It was, writes David Margolick, a shocking, stunning, visceral song for the singer and her audience — a unique, courageous and bitter song about the lynching of blacks in the American South.
And so it remained, arresting and horrific, for anyone who heard the battered and self-destructive Holiday sing it during the two decades she had left in her life, and for anyone who listens today to an audio or video recording of her singing the song.
It was written by Abel Meeropol, a school teacher and songwriter with strong leftish sympathies. (Indeed, in later life, after Julius and Ethel Rosenberg were executed for spying, he and his wife, who never met the Rosenbergs, adopted their two young sons.)
“Strange Fruit” by Lewis Allan (Abel Meeropol)
Southern trees bear a strange fruit,
Blood on the leaves and blood at the root,
Black bodies swinging in the southern breeze,
Strange fruit hanging from the poplar trees….
Strange Fruit is Margolick’s short book about the song. It began as a Vanity Fair article, and is subtitled The Biography of a Song. In many ways, it’s a kind of oral history since the bulk of his text is taken up with quotes from Holiday and others
At a party in Harlem in late 1938, Holiday asked in the early morning hours if she could sing a new song for those still around. Charles Gilmore, then a young salesman, recalled that it brought the party to a jarring halt:
That was all she sang; nobody asked her to sing anything else. There was a finality about the last note. Even the pianist knew. He just got up and walked away. It was an odd thing. Nobody clapped or anything.
In 1947, Vernon Jarrett, a Chicago newsman and father of Barack Obama advisor Valerie Jarrett, heard Holiday sing “Strange Fruit”:
It was indescribable, man. She was standing up there singing this song as though this was for real, as if she had just witnessed a lynching. That’s what knocked me out. I thought she was about to cry. She was looking at no one in the audience. She could have been a little high, like she was singing to herself: “This is for me. Fuck all of you.” She impressed me as someone who had also been wronged, as if she’d been lynched herself in some fashion or another….
When I heard her sing I heard other kinds of lynchings, not just hanging from trees. I saw my own mother and father, two college-educated people, and all the crap they had to go through….To me, that was part of the whole lynch syndrome, the lynching of the body and spirit put together. That’s the way her face looked when she sang that.
…Pastoral scene of the gallant south,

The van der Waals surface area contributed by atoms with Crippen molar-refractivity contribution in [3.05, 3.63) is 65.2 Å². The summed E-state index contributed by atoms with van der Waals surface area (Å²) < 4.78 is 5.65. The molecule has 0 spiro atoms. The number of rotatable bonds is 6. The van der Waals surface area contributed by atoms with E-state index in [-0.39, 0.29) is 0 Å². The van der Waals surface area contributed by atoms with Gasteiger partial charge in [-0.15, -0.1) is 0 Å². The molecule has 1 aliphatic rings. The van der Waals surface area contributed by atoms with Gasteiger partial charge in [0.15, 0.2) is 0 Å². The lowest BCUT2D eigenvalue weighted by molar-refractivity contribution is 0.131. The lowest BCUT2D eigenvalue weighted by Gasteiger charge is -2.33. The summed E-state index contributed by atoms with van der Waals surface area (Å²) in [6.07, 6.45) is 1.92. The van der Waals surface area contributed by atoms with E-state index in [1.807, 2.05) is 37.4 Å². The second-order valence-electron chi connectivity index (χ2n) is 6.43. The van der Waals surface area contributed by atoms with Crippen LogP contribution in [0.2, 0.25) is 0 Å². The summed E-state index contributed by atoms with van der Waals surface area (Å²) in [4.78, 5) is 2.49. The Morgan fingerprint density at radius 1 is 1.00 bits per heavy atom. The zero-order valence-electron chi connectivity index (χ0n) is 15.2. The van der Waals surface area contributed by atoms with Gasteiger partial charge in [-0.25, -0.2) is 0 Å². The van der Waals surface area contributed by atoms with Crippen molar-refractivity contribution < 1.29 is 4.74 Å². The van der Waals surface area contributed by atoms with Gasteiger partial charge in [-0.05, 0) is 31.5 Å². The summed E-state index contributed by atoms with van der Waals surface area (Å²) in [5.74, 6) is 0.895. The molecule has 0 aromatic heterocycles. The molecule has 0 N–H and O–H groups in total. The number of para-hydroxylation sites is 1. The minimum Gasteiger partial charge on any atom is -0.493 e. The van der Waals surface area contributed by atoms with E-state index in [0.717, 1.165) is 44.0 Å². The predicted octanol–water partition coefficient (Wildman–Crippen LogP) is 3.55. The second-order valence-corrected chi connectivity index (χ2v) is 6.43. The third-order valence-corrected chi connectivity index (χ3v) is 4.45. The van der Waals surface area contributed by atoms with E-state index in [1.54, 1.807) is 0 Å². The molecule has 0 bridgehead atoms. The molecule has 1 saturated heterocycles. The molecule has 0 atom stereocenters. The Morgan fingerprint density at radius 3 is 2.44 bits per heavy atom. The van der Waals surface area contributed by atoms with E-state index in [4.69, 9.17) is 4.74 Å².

The bulging eyes and the twisted mouth,
Scent of magnolias, sweet and fresh,
Then the sudden smell of burning flesh….
Ned Rorem, later a noted composer, first heard the song in a recording around 1940:
My world changed forever. The graphic couplets about a lynching, grotesque and hopeless, rhythmless and dangerously slow, declaimed in a vulnerable velvet whine, were like nothing heard before.
Josh White, another prominent black singer, was the only other performer to regularly include “Strange Fruit” in his sets. His biographer Elijah Wald said:
When Josh sings it, you feel you’re hearing a great performance. When Billie sings it, you feel as if you’re at the foot of the tree.”
Holmes “Daddy-O” Daylie, later a longtime disc jockey in Chicago, was bartending at a hotel on the city’s South Side where many black musicians, including Holiday, stayed. Sometimes, she would go up to Daylie’s room to listen to his records, always playing “Strange Fruit” over and over:
She would sit there and listen to it and she would cry. That’s the one she wanted to hear….[W]hen “Strange Fruit” would come on, her face would change, she would become very pensive, and it would be like a funeral in the room.
…Here is fruit for the crows to pluck,
For the rain to gather, for the wind to suck,
For the sun to rot, for the trees to drop,
Here is a strange and bitter crop.
Studs Terkel, the oral historian and long a major literary and musical influence in Chicago, was captivated by the final line and the final word:
The voice goes up — crah-ah-OP! — like a scream. It’s like that painting by Munch of the woman screaming, only in this case, you hear it. She leaves that last note hanging. And then — bang! — it ends. That’s it. The body drops.”
In 1958, a year before Billie Holiday’s death, Maya Angelou asked her to sing “Strange Fruit” for her young son Guy. The boy didn’t understand some of the song, asking questions during the private performance. Finally, as Angelou recounted:
Guy broke into her song: “What’s a pastoral scene, Miss Holiday?” Billie looked up slowly and studied Guy for a second. Her face became cruel, and when she spoke her voice was scornful. “It means when the crackers are killing the niggers. It means when they take a little nigger like you and snatch off his nuts and shove them down his goddam throat. That’s what it means….That’s what they do. That’s a goddam pastoral scene.
In February, 1959, five months before her death, Holiday, ravaged by drugs and booze and beatings, sang the song in London during a televised concert. Margolick writes:
Haggard, largely wasted away, she had grown oddly, sadly suited to capture the full grotesqueness of the song. Now, she not only sang of bulging eyes and twisted mouths. She embodied them.
Patrick T. Reardon